Is there a need to restrict the right to seek information under the RTI Act?
It has been claimed that while the Right to Information (RTI) is invaluable to our democracy, a few self-proclaimed activists have stretched it to the limit and have been filing frivolous RTI applications about issues that have no concern for the public at large. During the seven years period, the RTI Act has witnessed costs being imposed by the High Court on RTI applicants for filing frivolous appeals.
After being arrested for strip-protesting at a convention where the PM was speaking, a person filed an application under the RTI Act asking whether, "citizens of India need the PM's office's permission... on what underwear we can wear?"
It has been estimated that the number of queries filed under the RTI Act has seen an exponential rise. Earlier, the Information Commissioner Mr. Shailesh Gandhi has put the expected cost of an RTI appeal at Rs. 5,000 to 10,000 while the another retired Information Commissioner Mr. M.M. Ansari has estimates the cost of answering each RTI to be between Rs. 30,000 to Rs. 50,000. It also leads to diversion of resources for replying to the RTI applications instead of a more productive work.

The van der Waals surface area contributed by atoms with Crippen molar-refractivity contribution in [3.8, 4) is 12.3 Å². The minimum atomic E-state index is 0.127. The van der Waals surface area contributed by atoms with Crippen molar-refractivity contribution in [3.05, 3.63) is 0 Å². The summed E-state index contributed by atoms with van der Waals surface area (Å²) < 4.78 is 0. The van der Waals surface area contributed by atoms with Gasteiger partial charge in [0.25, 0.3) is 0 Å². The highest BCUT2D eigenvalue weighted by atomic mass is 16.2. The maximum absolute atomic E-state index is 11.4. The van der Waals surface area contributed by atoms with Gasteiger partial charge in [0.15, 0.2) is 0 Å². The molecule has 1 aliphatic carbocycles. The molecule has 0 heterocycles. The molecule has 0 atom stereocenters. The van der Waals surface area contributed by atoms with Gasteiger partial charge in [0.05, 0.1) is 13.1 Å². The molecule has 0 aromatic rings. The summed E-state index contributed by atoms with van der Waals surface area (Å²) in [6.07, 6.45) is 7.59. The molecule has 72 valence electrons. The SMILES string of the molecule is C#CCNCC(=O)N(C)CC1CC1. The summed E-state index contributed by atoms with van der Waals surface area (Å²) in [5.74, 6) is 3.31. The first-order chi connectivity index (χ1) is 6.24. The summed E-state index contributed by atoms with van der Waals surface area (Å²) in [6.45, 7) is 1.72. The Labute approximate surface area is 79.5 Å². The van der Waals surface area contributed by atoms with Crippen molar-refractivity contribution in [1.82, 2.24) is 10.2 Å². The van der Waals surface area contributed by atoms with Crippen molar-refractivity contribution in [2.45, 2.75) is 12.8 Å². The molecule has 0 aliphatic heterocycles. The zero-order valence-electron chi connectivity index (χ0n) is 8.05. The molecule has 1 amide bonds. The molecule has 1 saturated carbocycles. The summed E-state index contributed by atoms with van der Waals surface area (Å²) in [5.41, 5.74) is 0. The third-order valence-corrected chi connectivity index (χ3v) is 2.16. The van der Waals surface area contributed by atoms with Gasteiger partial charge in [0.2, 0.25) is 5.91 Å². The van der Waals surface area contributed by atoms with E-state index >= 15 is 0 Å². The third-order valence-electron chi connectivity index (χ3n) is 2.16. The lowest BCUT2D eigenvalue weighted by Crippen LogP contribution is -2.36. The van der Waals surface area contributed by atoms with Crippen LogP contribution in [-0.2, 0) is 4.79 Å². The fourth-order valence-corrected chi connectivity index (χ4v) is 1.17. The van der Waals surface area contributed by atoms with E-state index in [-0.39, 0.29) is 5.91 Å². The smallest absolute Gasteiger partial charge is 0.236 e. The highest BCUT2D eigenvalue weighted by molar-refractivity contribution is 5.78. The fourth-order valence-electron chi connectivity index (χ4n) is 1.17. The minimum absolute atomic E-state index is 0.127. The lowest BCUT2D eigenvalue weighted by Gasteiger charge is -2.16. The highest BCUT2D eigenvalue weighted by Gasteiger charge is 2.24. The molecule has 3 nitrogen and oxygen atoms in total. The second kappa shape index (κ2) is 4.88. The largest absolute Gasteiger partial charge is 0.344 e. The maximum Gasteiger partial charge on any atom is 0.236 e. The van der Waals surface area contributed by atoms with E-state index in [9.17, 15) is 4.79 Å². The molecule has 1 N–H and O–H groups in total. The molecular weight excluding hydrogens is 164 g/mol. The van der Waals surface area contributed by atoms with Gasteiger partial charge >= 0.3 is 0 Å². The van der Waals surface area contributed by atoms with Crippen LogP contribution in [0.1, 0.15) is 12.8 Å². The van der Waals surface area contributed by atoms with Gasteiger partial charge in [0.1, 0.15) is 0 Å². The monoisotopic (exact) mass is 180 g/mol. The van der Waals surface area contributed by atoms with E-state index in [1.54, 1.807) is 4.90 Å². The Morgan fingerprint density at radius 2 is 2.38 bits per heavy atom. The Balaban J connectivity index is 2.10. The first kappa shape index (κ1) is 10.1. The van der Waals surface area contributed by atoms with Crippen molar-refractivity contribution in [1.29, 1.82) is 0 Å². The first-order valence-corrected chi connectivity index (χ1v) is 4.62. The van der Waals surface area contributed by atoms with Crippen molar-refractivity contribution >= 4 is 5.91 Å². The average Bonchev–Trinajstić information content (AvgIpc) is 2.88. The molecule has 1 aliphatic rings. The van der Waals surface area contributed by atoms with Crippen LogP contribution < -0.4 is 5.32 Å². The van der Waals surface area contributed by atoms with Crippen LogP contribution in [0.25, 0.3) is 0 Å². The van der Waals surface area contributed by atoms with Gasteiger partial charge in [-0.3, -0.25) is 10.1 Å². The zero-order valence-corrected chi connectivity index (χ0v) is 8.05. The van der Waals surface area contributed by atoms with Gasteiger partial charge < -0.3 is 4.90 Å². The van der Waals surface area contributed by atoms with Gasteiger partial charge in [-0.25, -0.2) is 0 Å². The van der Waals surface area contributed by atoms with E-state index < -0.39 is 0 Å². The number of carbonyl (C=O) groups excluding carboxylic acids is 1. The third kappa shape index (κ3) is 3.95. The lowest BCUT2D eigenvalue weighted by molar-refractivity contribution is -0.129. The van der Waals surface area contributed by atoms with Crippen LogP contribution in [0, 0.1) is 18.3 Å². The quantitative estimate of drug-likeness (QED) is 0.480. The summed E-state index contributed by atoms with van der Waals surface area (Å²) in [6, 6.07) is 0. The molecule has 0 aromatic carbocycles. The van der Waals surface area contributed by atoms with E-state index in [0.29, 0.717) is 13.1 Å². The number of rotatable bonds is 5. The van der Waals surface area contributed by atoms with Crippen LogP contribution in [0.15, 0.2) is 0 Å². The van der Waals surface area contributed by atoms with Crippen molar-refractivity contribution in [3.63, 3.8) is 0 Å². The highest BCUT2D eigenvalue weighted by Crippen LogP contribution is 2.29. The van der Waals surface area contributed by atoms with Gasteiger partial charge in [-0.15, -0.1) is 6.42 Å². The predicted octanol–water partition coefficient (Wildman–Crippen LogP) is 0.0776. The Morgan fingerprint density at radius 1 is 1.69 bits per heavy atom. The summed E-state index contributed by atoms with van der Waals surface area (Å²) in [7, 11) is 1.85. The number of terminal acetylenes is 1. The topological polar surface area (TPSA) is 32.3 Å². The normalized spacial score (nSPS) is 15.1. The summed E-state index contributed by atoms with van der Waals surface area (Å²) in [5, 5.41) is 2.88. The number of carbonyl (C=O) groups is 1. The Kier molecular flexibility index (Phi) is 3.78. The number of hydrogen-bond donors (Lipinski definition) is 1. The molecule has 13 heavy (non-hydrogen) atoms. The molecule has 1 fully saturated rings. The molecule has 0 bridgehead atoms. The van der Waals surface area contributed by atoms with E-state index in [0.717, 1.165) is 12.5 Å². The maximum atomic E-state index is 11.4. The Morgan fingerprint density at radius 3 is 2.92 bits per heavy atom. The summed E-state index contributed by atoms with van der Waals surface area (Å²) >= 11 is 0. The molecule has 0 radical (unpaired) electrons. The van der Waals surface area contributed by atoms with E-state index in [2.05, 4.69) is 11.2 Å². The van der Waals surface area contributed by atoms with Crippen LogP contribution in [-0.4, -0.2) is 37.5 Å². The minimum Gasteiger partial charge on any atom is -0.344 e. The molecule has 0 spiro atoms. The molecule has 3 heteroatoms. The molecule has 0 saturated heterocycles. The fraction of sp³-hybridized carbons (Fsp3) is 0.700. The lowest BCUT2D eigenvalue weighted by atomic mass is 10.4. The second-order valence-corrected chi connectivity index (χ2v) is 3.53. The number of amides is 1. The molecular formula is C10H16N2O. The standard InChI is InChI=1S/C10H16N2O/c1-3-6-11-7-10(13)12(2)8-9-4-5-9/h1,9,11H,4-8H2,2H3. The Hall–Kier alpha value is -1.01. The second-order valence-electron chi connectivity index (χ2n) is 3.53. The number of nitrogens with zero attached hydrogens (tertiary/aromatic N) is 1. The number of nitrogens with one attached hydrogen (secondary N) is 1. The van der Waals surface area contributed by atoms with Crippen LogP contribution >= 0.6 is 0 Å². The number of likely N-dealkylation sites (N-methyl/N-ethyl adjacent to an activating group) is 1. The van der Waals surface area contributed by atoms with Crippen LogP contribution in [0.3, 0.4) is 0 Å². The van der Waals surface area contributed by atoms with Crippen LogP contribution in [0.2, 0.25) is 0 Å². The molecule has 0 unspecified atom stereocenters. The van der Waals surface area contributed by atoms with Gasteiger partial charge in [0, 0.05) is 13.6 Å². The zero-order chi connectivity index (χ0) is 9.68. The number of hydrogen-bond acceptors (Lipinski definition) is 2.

The system of filing the Public Interest Litigation (PIL) too has also been criticised and the Citizens' Report on Governance and Development, 2010 has found that the number of petitions, letters filed in Supreme Court in 2008 had risen to 24,666. Frivolous PILs, like the one against the Bollywood film Jism 2 for allegedly promoting a call girl only make a mockery of the judicial system.
Is there a way out of such misuse? Or, is it just a case of accepting the package having both, the good and the bad, as a whole with aberrations? Or is it merely some small misuse which is being blown out of proportion such to defame the system of PIL and RTI?